Swiss GDP in the fourth quarter 2015

Swiss GDP in the fourth quarter 2015

Switzerland’s real gross domestic product (GDP) grew by 0.4 % in the fourth quarter of 2015

GDP growth was supported by consumption expenditure from private house-holds and the public sector. Investments in construction remained more or less stable, while those in equipment declined. The balance of trade curbed GDP growth. The GDP deflator fell by 1.1 % compared with the corresponding quarter of the previous year. For the whole year 2015, quarterly estimates show a provisional GDP growth rate of 0.9% against 1.9 % in 2014. GDP growth at current prices for 2015 has been estimated at -0.4 % (GDP deflator for 2015: -1.3 %).

Consumption expenditure by households and non-profit institutions serving households (NPISHs) rose by 0.1 % in the 4th quarter of 2015. The categories of healthcare, food and beverages, and communication all made positive contributions to growth, whereas consumption in housing and energy declined. General government consumption increased by 0.6 % in the 4th quarter.

Investments in equipment dropped in the 4th quarter of 2015 (-0.9 %) due to the negative trend in vehicles and research and development investment, which had both fuelled growth in the previous quarters. The IT and other vehicles categories made positive contributions. Investments in construction more or less stagnated in the 4th quarter of 2015 (+0.1 %).

Exports of goods (excluding non-monetary gold, valuables and merchanting) grew substantially by 2.9 % in the 4th quarter. As in the previous quarter growth was primary boosted by chemical and pharmaceutical exports. The remaining categories, by contrast, either stagnated or declined slightly (watches/precision tools/jewellery). Imports of goods (excluding non-monetary gold and valuables) also enjoyed strong growth at 4.2 %. The chemical and pharmaceutical industry also provided the strongest impulse for growth on the import side. A slight decrease was recorded in the vehicles and precision instruments/watches/jewellery categories.

Exports of services dropped significantly in the 4th quarter (-3.2 %), while imports of services showed little change quarter on quarter (-0.3 %).

Most prices on the expenditure side of GDP continued to decrease, albeit to a slightly lesser extent than in the previous quarters. The deflator for private household consumption fell by 1.4 % compared with the 4th quarter of 2014. Prices for investments in equipment declined by 2.6 %. As in the previous quarters, foreign trade prices once again fell particularly sharply, with the deflator for exports of goods and services (aggregate, excluding non-monetary gold and other valuables) dropping by 5.1 % and that for imports (comparable aggregate) down by 7.5 %.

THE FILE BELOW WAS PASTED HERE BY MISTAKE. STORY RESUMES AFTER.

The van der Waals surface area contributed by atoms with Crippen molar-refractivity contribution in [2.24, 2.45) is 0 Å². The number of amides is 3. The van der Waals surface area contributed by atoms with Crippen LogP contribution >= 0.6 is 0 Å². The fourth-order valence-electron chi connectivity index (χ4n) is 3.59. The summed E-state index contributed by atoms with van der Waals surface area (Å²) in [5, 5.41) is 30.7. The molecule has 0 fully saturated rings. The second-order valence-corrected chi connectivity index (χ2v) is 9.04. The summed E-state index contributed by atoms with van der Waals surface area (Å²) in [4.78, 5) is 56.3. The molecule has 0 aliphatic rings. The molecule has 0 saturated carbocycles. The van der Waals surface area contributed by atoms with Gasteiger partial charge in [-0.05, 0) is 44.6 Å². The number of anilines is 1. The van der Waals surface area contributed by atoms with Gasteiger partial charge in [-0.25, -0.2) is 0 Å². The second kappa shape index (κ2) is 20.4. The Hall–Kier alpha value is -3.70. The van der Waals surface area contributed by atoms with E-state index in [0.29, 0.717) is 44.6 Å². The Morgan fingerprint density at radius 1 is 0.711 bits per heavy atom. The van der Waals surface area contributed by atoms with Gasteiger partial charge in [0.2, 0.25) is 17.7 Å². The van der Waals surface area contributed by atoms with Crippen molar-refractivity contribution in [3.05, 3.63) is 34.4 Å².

The deflator for GDP decreased by 1.1 %.

On the production side of GDP, manufacturing provided the strongest boost to growth in the 4th quarter (+1.9%). However, this growth was not broad-based. The chemical and pharmaceutical industry were the main driver for this increase in manufacturing. There was also an upward trend in value added in the construction (+0.6%) and transport and communication sectors (+0.5%). However, GDP growth was curbed by trading (-0.6%) and the hotel and catering industry (-1.6%).

Initial provisional results for 2015

The quarterly estimates would suggest an initial provisional GDP growth rate for 2015 of 0.9 % at constant prices (against +1.9 % in 2014) or a 0.4 % decline at current prices. This negative trend in nominal GDP, the first since 2009, mainly reflects the marked fall in the GDP deflator (-1.3 %).

On the expenditure side, consumption expenditure from private households (+1.1%) and the public sector (+1.7%) grew, as did investments in equipment (+3.2%), whilst investments in construction decreased slightly (-1.2%). Foreign trade of goods and services made a positive overall contribution to growth.

According to the provisional results, the production side of GDP saw an increase in value added particularly in healthcare and social work (+5.3 %) and in manufacturing (+3.1 %). Trading (-2.8 %) and financial services (-2.1 %) both declined over the year as a whole.

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